Arrested in Madison, Wis., on weapons and drug charges: Mr. (legal name) Beezow Doo-Doo Zopittybop-Bop-Bop, age 30. WISC-TV (Madison)

More in extended >>

Posted By: Chuck - Mon Jan 09, 2012 - Comments (3)

January 7, 2012

Slip Sliding Away

I guess the driver had fantasies of being an ice road trucker!

Posted By: patty - Sat Jan 07, 2012 - Comments (3)

Alex’s New Book!

I hope everyone is enjoying having Alex back as much as I am. Yay, Alex!

Perhaps you recall months ago when I touted his new book. Well, that was its UK edition only. Finally, in June, the US edition arrives.

Why not use the link the pre-order your copy now?

Posted By: Paul - Sat Jan 07, 2012 - Comments (7)
Category: Weird Studies and Guides, Books, Alex

Johnson Smith Catalog Item #17

[Click to enlarge]

What a shame bow ties are not much in style these days. Imagine how popular you would be, when flashing the "Drop Dead!" message!

"Is that a giant drycell battery in your pocket, or are you just happy to see me?"

From the 1950 catalog.

Posted By: Paul - Sat Jan 07, 2012 - Comments (2)
Category: Fashion, Johnson Smith Catalog, 1950s, Pranks

January 6, 2012

Woman coughs out lung

A case report in the New England Journal of Medicine describes a woman who coughed so hard that she pushed her lung out through her ribs. That's got to be painful.

According to, violent coughing can also result in collapsed lungs, ruptured spleens, and eyeballs coming out of their sockets. Lovely!

This hits close to home for me because my wife occasionally suffers from an intense cough. She may go for several years without any problems, but when "The Cough" (as we call it) returns, it's always pretty bad. And it usually takes several months for it to go away. Thankfully it's been a while since she last had The Cough. (knock on wood).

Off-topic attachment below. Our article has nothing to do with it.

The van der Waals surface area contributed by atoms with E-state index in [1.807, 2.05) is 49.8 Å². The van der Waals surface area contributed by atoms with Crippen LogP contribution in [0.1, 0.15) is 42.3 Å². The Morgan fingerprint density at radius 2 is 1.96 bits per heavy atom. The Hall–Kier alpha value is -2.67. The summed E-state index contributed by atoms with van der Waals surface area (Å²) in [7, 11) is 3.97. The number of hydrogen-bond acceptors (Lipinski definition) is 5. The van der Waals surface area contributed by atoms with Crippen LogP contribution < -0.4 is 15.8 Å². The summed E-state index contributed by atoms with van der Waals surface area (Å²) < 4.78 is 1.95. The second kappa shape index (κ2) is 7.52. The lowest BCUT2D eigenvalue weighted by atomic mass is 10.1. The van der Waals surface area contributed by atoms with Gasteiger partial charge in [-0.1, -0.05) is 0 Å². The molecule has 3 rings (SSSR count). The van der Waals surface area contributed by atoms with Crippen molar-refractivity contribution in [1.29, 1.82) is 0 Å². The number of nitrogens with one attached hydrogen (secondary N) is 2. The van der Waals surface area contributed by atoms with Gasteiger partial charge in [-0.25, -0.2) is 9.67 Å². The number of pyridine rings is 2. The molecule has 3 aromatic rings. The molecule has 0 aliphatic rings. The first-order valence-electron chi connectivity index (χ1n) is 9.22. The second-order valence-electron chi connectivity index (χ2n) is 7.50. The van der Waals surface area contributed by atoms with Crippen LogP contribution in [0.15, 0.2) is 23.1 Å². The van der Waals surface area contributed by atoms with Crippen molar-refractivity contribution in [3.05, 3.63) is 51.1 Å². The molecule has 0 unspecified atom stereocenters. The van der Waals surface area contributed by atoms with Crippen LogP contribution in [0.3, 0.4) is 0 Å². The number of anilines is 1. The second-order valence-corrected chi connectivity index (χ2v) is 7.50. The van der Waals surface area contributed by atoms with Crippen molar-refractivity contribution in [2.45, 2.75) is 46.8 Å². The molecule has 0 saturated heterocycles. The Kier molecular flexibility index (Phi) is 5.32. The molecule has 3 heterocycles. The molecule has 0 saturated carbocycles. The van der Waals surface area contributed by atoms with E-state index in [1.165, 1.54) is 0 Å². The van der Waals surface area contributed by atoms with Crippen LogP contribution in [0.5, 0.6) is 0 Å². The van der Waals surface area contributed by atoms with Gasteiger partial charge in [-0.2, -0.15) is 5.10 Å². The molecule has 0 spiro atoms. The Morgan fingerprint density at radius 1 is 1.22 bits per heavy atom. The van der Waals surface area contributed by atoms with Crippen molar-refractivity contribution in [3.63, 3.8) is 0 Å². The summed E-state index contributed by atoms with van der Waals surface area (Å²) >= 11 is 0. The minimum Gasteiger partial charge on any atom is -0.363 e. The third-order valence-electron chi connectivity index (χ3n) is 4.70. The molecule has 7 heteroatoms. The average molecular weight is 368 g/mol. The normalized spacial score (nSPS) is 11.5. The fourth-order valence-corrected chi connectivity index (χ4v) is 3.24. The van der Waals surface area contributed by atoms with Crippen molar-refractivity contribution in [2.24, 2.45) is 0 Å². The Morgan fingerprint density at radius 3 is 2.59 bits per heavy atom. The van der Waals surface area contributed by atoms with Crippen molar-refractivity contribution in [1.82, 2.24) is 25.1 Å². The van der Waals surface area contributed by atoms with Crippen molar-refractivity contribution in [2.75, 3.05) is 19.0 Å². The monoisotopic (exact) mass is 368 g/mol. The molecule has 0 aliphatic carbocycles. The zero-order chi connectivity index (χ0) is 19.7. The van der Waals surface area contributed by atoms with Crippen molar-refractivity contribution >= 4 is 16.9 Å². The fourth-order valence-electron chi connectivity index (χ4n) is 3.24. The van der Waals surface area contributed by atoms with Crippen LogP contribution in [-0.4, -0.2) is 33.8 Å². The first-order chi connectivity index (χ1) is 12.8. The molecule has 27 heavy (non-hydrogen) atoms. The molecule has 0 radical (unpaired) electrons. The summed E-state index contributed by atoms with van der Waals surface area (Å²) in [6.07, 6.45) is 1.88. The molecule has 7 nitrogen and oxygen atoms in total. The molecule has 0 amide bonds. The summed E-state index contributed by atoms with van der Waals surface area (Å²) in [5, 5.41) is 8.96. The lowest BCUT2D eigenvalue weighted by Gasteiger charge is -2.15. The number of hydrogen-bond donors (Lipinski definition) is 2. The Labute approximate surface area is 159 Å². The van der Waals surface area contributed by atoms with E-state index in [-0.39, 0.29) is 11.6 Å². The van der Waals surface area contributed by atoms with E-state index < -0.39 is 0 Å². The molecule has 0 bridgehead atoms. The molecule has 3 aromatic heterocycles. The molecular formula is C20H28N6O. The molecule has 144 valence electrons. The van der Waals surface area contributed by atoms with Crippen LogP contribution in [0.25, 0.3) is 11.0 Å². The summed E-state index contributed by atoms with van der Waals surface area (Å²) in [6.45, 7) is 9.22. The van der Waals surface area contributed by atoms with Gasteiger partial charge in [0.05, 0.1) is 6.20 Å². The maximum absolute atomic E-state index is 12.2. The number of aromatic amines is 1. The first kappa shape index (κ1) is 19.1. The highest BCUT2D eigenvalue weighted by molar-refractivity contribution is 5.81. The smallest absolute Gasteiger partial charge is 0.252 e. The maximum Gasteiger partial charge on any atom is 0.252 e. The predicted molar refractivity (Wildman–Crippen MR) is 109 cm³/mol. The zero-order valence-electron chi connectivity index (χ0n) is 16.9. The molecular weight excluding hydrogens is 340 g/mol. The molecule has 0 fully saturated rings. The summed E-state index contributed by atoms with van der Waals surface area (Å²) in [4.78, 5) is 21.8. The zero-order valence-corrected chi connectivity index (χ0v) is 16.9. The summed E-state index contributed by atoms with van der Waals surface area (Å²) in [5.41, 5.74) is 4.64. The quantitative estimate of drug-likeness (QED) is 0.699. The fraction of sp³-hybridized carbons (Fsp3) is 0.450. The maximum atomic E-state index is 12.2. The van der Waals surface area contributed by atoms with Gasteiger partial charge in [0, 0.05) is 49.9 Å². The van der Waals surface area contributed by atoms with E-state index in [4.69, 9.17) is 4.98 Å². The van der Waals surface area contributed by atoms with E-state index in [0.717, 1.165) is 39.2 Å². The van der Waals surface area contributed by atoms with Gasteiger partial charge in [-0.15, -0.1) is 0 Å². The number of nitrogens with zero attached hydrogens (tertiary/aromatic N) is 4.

Posted By: Alex - Fri Jan 06, 2012 - Comments (5)
Category: Body, Diseases, Medicine

Cardiff Giant in search of temporary home

A few weeks ago, over at the Museum of Hoaxes, I described how I came into possession of a miniature Cardiff Giant. I then decided to send it on an around-the-world tour. This involves sending it to volunteer hosts in various farflung regions who show it the sights in their neck of the woods, send me photos of its adventures, and then ship it on to the next volunteer.

cardiff giant

The giant is currently in Perth, Austrialia, and I'm looking for people in that part of the world willing to temporarily adopt him. "That part of the world" is meant, in the broadest sense, to encompass all of Asia, Australasia, and India. Because while I've got a lot of volunteers from the U.S. and Europe, I haven't got any from anywhere else. And I'd like the giant to see as much of the world as possible.

So I'm posting here to see if there are any Weird Universe readers in exotic locales who'd like to play host to the giant. If you're interested, let me know.

Even if you live in boring-old Europe and the U.S. and you'd like to host the giant, let me know also. Because eventually the giant will be touring these regions. (possibly very soon if no one from Asia/Australia can be found.) I'll add you to the list.

Just one word of caution. If you agree to host the giant, you HAVE to send him to someone else after a few weeks. If you decide to keep him permanently, you'll incur the Curse of the Cardiff Giant, which is too awful to describe in words, though it's rumored to be similar to that melting flesh scene at the end of Raiders of the Lost Ark.

Posted By: Alex - Fri Jan 06, 2012 - Comments (3)
Category: Travel, Sightseeing, Weird Universe

Who’s Right?

This is more agonizing and excruciating than Who's Afraid of Virginia Woolf?.

Posted By: Paul - Fri Jan 06, 2012 - Comments (1)
Category: Annoying Things, PSA’s, Husbands, Wives, 1950s

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Who We Are
Alex Boese
Alex is the creator and curator of the Museum of Hoaxes. He's also the author of various weird, non-fiction books such as Elephants on Acid.

Paul Di Filippo
Paul has been paid to put weird ideas into fictional form for over thirty years, in his career as a noted science fiction writer. He has recently begun blogging on many curious topics with three fellow writers at The Inferior 4+1.

Chuck Shepherd
Chuck is the purveyor of News of the Weird, the syndicated column which for decades has set the gold-standard for reporting on oddities and the bizarre.

Our banner was drawn by the legendary underground cartoonist Rick Altergott.